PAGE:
Thermal Energy: What Does Temperature Really Measure?

By — John Wiley & Sons, Inc.
Updated on Dec 13, 2010

Everything in the universe is made up of two basic components: matter and energy. Atoms and molecules make up matter. Particles of matter have kinetic energy, causing them to constantly vibrate or move. Because atoms and molecules are always moving, they generate heat energy. Temperature is a measurement of this heat. The temperature of a substance can be determined with a thermometer. In this activity you will see how increasing the movement of particles affects a material's temperature.


Small sealable plastic container and lid




  1. Place the bulb of a thermometer in the bottom of the plastic container. Pour enough sand into the container to completely cover the bulb.
  2. After about thirty seconds, read the temperature of the sand.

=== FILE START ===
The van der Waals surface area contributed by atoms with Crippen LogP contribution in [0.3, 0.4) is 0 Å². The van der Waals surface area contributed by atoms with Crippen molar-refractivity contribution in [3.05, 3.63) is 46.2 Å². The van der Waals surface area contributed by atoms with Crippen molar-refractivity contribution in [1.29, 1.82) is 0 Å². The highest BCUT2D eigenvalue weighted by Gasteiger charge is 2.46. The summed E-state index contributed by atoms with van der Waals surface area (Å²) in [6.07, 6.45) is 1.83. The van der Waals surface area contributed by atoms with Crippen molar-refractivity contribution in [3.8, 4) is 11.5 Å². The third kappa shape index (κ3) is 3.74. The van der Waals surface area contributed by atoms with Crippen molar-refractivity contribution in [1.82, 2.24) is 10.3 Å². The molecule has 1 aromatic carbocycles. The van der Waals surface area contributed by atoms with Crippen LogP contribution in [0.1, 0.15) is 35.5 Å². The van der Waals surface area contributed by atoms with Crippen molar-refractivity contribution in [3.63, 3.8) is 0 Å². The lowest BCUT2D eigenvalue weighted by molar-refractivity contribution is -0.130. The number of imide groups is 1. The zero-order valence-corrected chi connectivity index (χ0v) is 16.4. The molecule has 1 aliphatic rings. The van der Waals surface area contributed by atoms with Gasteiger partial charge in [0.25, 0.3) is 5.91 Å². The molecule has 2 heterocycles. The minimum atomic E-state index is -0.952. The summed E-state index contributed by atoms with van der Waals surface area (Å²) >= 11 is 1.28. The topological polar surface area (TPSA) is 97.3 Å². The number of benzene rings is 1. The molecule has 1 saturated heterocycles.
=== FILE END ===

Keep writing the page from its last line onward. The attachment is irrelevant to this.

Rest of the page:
3. Remove the thermometer and place the lid on the plastic container. Make sure the lid is sealed all the way around the container.
  4. Shake the container vigorously for 2.5 minutes.
  5. Remove the lid and submerge the thermometer bulb under the sand for about thirty seconds. Read the temperature of the sand.

Follow-Up Questions

  1. Did the temperature of the sand change after shaking? If so, how much?
  2. Did the particles of sand experience a change in kinetic energy? Explain your answer.


  1. Yes. Answers will vary as to amount of increase.
  2. Yes. The movement of the particles increased and the particles of sand bounced off of one another, resulting in an increase in kinetic energy and thus an increase in temperature.


Design an activity that proves or disproves that the vigor with which the sand is shaken influences the temperature of the sand.

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